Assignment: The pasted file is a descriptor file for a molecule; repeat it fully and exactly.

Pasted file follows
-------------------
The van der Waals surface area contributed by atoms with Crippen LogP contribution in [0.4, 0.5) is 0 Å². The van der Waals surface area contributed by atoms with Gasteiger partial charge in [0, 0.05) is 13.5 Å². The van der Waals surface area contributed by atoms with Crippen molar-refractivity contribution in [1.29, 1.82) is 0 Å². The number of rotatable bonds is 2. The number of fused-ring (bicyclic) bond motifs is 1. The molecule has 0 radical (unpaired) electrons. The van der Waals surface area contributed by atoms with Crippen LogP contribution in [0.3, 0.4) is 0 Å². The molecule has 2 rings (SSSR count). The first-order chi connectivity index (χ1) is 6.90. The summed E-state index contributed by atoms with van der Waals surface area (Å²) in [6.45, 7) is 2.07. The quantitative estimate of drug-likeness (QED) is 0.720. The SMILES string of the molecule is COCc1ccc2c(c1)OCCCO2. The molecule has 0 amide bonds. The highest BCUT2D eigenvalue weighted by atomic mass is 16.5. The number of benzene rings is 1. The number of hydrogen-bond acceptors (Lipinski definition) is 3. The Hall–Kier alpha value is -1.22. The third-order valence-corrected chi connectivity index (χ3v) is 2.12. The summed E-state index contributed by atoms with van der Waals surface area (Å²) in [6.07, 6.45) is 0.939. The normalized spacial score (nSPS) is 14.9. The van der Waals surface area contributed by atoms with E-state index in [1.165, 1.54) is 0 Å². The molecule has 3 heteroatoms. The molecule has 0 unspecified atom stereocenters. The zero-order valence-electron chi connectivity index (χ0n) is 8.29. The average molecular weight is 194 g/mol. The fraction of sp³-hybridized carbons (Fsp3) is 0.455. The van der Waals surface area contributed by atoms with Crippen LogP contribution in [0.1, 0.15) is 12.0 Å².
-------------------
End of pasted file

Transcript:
The van der Waals surface area contributed by atoms with Crippen LogP contribution in [0.4, 0.5) is 0 Å². The van der Waals surface area contributed by atoms with Gasteiger partial charge in [0, 0.05) is 13.5 Å². The van der Waals surface area contributed by atoms with Crippen molar-refractivity contribution in [1.29, 1.82) is 0 Å². The number of rotatable bonds is 2. The number of fused-ring (bicyclic) bond motifs is 1. The molecule has 0 radical (unpaired) electrons. The van der Waals surface area contributed by atoms with Crippen LogP contribution in [0.3, 0.4) is 0 Å². The molecule has 2 rings (SSSR count). The first-order chi connectivity index (χ1) is 6.90. The summed E-state index contributed by atoms with van der Waals surface area (Å²) in [6.45, 7) is 2.07. The quantitative estimate of drug-likeness (QED) is 0.720. The SMILES string of the molecule is COCc1ccc2c(c1)OCCCO2. The molecule has 0 amide bonds. The highest BCUT2D eigenvalue weighted by atomic mass is 16.5. The number of benzene rings is 1. The number of hydrogen-bond acceptors (Lipinski definition) is 3. The Hall–Kier alpha value is -1.22. The third-order valence-corrected chi connectivity index (χ3v) is 2.12. The summed E-state index contributed by atoms with van der Waals surface area (Å²) in [6.07, 6.45) is 0.939. The normalized spacial score (nSPS) is 14.9. The van der Waals surface area contributed by atoms with E-state index in [1.165, 1.54) is 0 Å². The molecule has 3 heteroatoms. The molecule has 0 unspecified atom stereocenters. The zero-order valence-electron chi connectivity index (χ0n) is 8.29. The average molecular weight is 194 g/mol. The fraction of sp³-hybridized carbons (Fsp3) is 0.455. The van der Waals surface area contributed by atoms with Crippen LogP contribution in [0.1, 0.15) is 12.0 Å².